Micah Kubic, executive director of the ACLU of Kansas, said three weeks ago Kobach had paid the penalty “out of his own pocket.”
However, a Kansas Open Records Act request of the Kansas Department of Administration produced records Friday showing the payment was processed July 21, 2017, with a credit card issued by the state to Craig McCullah, who at that time was deputy assistant secretary of state under Kobach and is now seeking the Republican Party’s nomination as secretary of state.
In an interview, McCullah said he was deployed to Ukraine with the Oklahoma Army National Guard when the secretary of state’s office used his card to pay the penalty. He had left the card in the care of secretary of state personnel through a deployment ending in December.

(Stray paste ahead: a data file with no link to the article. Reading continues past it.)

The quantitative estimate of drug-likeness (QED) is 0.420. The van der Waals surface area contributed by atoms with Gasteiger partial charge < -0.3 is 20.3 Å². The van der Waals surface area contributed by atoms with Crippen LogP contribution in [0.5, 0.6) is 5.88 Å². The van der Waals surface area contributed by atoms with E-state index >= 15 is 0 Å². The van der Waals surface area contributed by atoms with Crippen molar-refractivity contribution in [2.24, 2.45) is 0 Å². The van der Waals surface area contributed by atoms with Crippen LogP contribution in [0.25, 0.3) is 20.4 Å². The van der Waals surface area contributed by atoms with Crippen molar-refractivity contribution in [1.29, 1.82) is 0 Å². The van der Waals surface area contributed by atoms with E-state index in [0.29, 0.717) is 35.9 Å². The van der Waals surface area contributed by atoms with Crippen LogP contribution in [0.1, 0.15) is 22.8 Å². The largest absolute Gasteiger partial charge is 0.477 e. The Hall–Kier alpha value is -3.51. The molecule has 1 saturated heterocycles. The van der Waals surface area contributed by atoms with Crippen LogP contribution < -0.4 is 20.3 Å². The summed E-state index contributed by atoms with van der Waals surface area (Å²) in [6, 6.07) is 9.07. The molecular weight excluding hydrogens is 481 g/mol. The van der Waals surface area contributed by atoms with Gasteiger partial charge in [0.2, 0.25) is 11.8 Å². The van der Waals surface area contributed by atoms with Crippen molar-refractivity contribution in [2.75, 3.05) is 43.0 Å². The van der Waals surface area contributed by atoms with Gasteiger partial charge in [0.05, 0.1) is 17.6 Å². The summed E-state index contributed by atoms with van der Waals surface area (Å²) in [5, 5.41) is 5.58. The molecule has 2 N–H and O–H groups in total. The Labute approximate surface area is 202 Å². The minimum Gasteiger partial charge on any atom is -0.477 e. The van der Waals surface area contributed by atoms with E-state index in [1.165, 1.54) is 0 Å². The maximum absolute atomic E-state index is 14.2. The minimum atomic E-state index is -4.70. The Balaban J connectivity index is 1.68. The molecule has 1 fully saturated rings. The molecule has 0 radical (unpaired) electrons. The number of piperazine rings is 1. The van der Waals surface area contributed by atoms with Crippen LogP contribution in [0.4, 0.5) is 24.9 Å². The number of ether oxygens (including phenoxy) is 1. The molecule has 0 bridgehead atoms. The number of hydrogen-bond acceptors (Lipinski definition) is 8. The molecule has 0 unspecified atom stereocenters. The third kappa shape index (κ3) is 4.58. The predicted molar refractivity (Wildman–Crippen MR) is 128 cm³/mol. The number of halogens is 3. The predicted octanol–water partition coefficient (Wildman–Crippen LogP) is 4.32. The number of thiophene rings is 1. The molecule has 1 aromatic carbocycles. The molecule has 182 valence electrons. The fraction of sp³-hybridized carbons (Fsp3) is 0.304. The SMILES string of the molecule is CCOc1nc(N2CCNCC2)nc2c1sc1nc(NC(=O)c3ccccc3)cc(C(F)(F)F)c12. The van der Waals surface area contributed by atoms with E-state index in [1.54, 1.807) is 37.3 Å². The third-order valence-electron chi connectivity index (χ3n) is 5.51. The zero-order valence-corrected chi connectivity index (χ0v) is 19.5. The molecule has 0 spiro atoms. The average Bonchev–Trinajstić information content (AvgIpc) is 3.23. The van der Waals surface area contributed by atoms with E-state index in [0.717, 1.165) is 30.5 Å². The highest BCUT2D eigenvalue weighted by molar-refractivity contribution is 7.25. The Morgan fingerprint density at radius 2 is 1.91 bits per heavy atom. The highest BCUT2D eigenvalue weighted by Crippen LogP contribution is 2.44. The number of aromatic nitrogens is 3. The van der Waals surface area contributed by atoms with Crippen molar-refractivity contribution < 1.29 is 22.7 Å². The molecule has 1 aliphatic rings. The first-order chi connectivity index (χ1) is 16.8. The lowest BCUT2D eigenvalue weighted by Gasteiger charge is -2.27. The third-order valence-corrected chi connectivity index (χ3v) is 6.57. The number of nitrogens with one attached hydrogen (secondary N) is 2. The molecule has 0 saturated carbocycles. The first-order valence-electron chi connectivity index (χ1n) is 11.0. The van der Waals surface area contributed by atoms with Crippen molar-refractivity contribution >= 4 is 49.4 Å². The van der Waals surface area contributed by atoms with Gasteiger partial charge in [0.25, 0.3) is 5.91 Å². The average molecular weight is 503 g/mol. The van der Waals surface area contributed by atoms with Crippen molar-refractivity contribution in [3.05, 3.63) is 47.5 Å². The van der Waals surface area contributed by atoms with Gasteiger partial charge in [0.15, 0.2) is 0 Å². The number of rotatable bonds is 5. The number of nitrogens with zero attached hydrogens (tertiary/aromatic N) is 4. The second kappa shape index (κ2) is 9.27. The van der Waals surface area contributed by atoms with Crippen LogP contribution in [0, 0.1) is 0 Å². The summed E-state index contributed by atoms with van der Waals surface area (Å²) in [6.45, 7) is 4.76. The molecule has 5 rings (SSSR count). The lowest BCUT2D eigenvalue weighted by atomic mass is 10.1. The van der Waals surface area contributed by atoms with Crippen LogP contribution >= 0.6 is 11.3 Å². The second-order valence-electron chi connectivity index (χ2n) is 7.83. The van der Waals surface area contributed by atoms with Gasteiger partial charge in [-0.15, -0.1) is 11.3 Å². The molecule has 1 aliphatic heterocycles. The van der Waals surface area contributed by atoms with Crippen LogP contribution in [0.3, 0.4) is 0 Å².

“I was out of the country,” McCullah said. “I was never told about this.”
The credit card receipt from the U.S. District Court in Topeka said the courthouse transaction was executed by Bryan Harden, who was Kobach’s chief of staff.
A spokeswoman for Kobach confirmed the money came from the state treasury because “the office is the defendant in the case.”